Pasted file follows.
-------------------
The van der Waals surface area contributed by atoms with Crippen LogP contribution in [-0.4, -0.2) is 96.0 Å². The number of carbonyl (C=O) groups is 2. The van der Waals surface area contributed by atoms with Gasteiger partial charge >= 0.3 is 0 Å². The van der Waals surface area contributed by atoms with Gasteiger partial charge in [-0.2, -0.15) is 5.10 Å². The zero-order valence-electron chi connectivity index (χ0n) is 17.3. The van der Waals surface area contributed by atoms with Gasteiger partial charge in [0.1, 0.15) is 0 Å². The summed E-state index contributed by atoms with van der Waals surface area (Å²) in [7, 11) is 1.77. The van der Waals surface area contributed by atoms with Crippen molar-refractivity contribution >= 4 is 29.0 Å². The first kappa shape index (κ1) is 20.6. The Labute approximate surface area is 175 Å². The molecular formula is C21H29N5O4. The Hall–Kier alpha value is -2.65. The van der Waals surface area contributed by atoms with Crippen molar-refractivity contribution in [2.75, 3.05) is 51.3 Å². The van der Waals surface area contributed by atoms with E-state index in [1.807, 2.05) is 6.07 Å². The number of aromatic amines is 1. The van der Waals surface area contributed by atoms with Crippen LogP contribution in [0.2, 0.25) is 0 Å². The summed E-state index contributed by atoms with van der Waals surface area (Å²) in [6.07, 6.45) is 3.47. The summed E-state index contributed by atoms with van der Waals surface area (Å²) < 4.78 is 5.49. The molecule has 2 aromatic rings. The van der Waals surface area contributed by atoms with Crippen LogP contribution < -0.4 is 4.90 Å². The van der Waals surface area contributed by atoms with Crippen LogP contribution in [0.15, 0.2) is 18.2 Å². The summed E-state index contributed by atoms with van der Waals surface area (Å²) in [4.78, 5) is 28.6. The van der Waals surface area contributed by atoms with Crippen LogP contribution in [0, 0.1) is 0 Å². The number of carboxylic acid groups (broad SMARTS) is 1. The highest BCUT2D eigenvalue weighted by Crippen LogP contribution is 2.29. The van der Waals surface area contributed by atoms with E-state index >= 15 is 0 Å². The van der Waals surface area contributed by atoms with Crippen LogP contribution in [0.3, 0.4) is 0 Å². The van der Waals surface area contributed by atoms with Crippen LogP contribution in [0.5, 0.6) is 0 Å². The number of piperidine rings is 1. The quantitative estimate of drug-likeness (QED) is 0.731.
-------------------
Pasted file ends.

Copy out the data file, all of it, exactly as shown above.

The van der Waals surface area contributed by atoms with Crippen LogP contribution in [-0.4, -0.2) is 96.0 Å². The number of carbonyl (C=O) groups is 2. The van der Waals surface area contributed by atoms with Gasteiger partial charge >= 0.3 is 0 Å². The van der Waals surface area contributed by atoms with Gasteiger partial charge in [-0.2, -0.15) is 5.10 Å². The zero-order valence-electron chi connectivity index (χ0n) is 17.3. The van der Waals surface area contributed by atoms with Gasteiger partial charge in [0.1, 0.15) is 0 Å². The summed E-state index contributed by atoms with van der Waals surface area (Å²) in [7, 11) is 1.77. The van der Waals surface area contributed by atoms with Crippen molar-refractivity contribution >= 4 is 29.0 Å². The first kappa shape index (κ1) is 20.6. The Labute approximate surface area is 175 Å². The molecular formula is C21H29N5O4. The Hall–Kier alpha value is -2.65. The van der Waals surface area contributed by atoms with Crippen molar-refractivity contribution in [2.75, 3.05) is 51.3 Å². The van der Waals surface area contributed by atoms with E-state index in [1.807, 2.05) is 6.07 Å². The number of aromatic amines is 1. The van der Waals surface area contributed by atoms with Crippen LogP contribution in [0.2, 0.25) is 0 Å². The summed E-state index contributed by atoms with van der Waals surface area (Å²) in [6.07, 6.45) is 3.47. The summed E-state index contributed by atoms with van der Waals surface area (Å²) < 4.78 is 5.49. The molecule has 2 aromatic rings. The van der Waals surface area contributed by atoms with Crippen LogP contribution < -0.4 is 4.90 Å². The van der Waals surface area contributed by atoms with Crippen LogP contribution in [0.15, 0.2) is 18.2 Å². The summed E-state index contributed by atoms with van der Waals surface area (Å²) in [4.78, 5) is 28.6. The van der Waals surface area contributed by atoms with Crippen LogP contribution in [0, 0.1) is 0 Å². The number of carboxylic acid groups (broad SMARTS) is 1. The highest BCUT2D eigenvalue weighted by Crippen LogP contribution is 2.29. The van der Waals surface area contributed by atoms with E-state index >= 15 is 0 Å². The van der Waals surface area contributed by atoms with Crippen LogP contribution in [0.3, 0.4) is 0 Å². The van der Waals surface area contributed by atoms with Crippen LogP contribution in [0.5, 0.6) is 0 Å². The number of piperidine rings is 1. The quantitative estimate of drug-likeness (QED) is 0.731.